At the moment I am playing with the AM crystal set with -62dBm sensitivity listening to shortwave broadcasters. Fun.

Six continents on 10m WSPR

This afternoon I exchanged WSPR reports with RI1ANF in the South Shetland Is in Antarctica on 10m. This now means I've had reports this year from every continent on the 10m band using 5W or less with the wire halo antenna.

PA1B's power attenuator calculator (see link below)
As this is all getting rather too easy (!) maybe I need to follow Bert PA1B's advice and build a switchable attenuator so I can repeat the challenge with much lower powers. See his power attenuator design page for details of how to make suitable RF attenuators to reduce QRP rig output powers to milliwatts.

8 May 2012

50MHz, 432MHz and 481THz this evening

Well, this was an interesting evening. Just after teatime I noticed 50MHz was open with some strong Es signals from Europe. A few stations were worked on QRP SSB using the newly erected halo antenna (S52NR, S53OQ and OE5FIN). Heard, but not worked, on 50MHz were CT8/K0RUI in HM68 (Azores Is) and 4X4DK in KM72. Both DX stations were good solid signals on the halo.

Stations worked on 432MHz this evening (5W/4el)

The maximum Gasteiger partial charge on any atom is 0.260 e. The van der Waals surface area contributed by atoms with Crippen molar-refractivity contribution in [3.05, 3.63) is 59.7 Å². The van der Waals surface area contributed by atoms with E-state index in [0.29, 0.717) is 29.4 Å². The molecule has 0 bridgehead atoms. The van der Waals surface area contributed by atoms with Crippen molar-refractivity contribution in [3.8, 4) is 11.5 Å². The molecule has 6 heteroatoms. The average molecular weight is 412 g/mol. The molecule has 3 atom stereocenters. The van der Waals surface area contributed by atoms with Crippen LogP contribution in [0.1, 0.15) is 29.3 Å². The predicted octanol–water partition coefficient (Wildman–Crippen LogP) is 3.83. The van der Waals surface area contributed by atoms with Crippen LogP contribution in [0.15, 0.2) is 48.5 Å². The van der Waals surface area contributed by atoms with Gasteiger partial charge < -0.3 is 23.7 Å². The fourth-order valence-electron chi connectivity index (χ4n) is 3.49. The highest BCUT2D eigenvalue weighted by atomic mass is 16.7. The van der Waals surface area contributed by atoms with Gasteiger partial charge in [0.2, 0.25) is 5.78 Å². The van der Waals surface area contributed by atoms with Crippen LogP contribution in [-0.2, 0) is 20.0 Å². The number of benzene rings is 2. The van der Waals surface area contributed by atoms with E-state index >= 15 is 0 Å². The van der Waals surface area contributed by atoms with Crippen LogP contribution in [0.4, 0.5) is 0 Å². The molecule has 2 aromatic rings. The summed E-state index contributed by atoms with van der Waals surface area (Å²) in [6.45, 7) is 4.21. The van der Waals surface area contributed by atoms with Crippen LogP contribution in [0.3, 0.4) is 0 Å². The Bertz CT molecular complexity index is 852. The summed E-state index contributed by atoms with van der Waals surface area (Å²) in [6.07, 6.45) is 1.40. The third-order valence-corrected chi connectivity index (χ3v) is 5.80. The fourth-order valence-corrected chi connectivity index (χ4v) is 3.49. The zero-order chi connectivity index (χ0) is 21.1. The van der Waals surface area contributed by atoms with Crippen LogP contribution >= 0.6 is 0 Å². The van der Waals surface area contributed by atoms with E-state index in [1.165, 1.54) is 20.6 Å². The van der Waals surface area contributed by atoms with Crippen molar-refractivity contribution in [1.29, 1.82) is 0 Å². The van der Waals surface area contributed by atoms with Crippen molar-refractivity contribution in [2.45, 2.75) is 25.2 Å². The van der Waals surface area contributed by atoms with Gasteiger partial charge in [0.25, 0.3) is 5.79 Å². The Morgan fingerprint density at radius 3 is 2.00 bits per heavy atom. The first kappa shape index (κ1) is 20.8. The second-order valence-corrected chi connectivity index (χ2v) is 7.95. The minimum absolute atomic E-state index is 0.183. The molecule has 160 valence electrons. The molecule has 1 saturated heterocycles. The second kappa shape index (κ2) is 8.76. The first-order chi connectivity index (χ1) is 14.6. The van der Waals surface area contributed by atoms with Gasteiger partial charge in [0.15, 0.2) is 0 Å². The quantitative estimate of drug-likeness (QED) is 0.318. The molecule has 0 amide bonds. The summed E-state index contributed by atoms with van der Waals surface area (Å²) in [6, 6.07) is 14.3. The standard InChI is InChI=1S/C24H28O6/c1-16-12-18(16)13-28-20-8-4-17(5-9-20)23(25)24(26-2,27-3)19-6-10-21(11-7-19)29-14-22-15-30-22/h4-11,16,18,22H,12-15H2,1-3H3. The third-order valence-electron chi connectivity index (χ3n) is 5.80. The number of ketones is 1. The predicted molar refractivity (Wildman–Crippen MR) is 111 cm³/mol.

Later I went out portable with my FT817 (5W) and my small "coat hanger" 4 element yagi for the RSGB 432MHz activity contest and worked 14 stations in just over an hour before closing as it was dark and I could not see the logbook very well. Best DX 155km although I did hear, but not work, F8BRK in IN99.

Finally, for the very first time, I have detected GB3CAM on 481THz (red light beacon) at a distance of 32km from the Nine Mile Hill site where I was active in the UHF contest. Signal was weak with lots of scintillation, no doubt caused by the rain that started up just as I began listening with my 100mm optical receiver (KA7OEI/K3PGP hybrid). If I can find another 6dB sensitivity I think the signal will be solid in low haze/clear conditions over this LOS path. GB3CAM is a very low power light source, so copying it is a big challenge.